It’s foggy and raining in Klawock when folks start trickling in on flights from around the state. When it comes to planning for a more energy independent Klawock, weather is no obstacle for intrepid stakeholders and advocates arriving to support the community’s vision for a future less reliant upon imported energy sources. And they’re well on their way.
Geographically and culturally, Klawock is located deep in traditional Tlingit and Haida territory on Prince of Wales Island, the fourth largest island in the United States. The Tlingit call the island Taan, meaning sea lion.
It’s an imposing land of ocean, mountain, river, rain and vast forests of hemlock, spruce and cedar in various stages of regrowth after decades of logging – that is to say, abundant renewable energy surrounds them – mostly as hydroelectricity and biomass heating resources.
Biomass heat systems make wise use of abundant post logging waste wood and are commonly used across the island to heat schools, pools, greenhouses and other facilities – creating jobs for locals and keeping energy dollars circulating locally longer.
Not surprisingly, most of the communities on the island enjoy access to abundant clean hydroelectricity – and more is coming online in 2019 with the completion of the Hiilangaay Hydroelectric Project. Clean, price-stable, reliable, abundant hydroelectric energy allows the island’s residents to make real choices about energy, economy and ecology.
Already a few EV’s – electric vehicles – can be seen zipping along on now-paved logging roads still dominated by big trucks. But with fuel approaching $5.00 a gallon on the island, it’s just a matter of time before Klawock commuters jump into their Nissan Leaf and leave the F-250in the driveway.
For space heating purposes, new generation high efficiency air source heat pumps are particularly well-suited in this temperate climate. The amount of electricity needed to heat one home using typical resistance heaters will heat 3 homes using new heat pumps. With increased access to clean, stable hydroelectricity, heat pumps are rapidly replacing old inefficient electric heat and oil-fired systems.
Though abundant in SE, hydroelectricity is expensive to develop and deliver, so rates are higher in rural SE communities than for their more urban counterparts, increasing the economic challenges facing remote communities like Klawock. Fortunately, the people of Klawock have a long history of resilience and innovation in the face of the region’s physical and economic challenges.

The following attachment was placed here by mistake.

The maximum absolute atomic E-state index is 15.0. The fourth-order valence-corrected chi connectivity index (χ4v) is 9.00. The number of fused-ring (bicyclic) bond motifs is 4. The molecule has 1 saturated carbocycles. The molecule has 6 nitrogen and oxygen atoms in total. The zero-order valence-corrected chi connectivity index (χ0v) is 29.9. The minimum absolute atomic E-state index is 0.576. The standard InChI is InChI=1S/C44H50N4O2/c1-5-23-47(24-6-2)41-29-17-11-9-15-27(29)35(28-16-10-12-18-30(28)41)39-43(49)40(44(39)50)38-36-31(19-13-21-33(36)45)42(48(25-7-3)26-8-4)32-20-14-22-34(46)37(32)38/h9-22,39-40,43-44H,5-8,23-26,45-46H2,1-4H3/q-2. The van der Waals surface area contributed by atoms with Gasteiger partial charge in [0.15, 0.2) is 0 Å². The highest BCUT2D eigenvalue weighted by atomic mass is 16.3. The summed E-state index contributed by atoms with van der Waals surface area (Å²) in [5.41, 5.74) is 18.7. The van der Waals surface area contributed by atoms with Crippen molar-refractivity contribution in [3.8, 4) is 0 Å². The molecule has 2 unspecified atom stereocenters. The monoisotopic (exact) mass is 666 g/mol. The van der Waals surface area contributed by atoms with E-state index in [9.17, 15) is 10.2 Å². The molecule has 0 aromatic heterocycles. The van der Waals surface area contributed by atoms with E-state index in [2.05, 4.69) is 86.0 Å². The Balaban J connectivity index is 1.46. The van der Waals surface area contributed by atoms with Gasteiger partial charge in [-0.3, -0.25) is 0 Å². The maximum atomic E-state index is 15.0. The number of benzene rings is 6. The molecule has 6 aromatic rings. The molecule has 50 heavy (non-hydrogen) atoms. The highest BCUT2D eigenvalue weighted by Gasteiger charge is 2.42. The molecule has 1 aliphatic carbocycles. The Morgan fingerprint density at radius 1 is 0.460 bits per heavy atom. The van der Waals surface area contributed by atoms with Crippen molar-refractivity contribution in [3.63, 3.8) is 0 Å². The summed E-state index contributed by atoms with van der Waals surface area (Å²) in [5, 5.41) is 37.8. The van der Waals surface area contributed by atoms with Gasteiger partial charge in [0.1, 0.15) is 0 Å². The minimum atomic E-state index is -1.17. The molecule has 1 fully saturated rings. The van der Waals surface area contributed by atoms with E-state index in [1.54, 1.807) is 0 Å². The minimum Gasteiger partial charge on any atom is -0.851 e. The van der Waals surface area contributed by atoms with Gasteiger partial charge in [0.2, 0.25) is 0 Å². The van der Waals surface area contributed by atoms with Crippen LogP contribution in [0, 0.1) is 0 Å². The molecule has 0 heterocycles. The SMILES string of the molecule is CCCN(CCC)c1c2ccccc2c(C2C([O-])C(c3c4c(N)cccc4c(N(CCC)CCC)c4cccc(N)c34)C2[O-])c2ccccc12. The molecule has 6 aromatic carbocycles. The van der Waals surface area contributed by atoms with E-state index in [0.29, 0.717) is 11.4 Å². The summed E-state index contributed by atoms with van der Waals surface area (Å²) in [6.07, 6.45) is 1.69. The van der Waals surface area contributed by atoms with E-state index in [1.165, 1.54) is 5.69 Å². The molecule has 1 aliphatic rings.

Klawock city, tribal and school leaders are working together – or wooch een, as the locals say when hard work requires teamwork – by putting their limited resources to best use, creating proactive energy plans and working with various regional, statewide and national agencies to establish priorities and secure funds for practical energy improvement projects.
Their most recent success story is the immediate savings achieved when Klawock switched 77 of their street lights from high pressure sodium bulbs to LED’s, using funds awarded from the Alaska Energy Authority through its RACEE program (Remote Alaska Communities Energy Efficiency). Quinn Aboudara, Community Catalyst for the Sustainable Southeast Partnership (SSP) and Shaina Kilcoyne, who was the Energy Security Catalyst at the time were pivotal in facilitating Klawock’s successful application to the RACEE program. The city contributed matching funds to the award and Alaska Power & Telephone did the retrofitting and installations. That’s when the savings started.
According to Klawock city administrator Leslie Isaacs, the city instantly reaped the benefits, noting an average of a $991.31 per month electrical savings for street lights over the past 4 months.
Compared to the same month’s last year, that’s better than 50% savings! At a cost of $65,134.81 to install, the short and long-term return on investment looks bright.
In the Beginning, those in-the-know credit ever-so-clever Ravenfor bringing light to the day and night. These days the village of Klawock maintains this age-old tradition for a lot less money. Now that’s clever.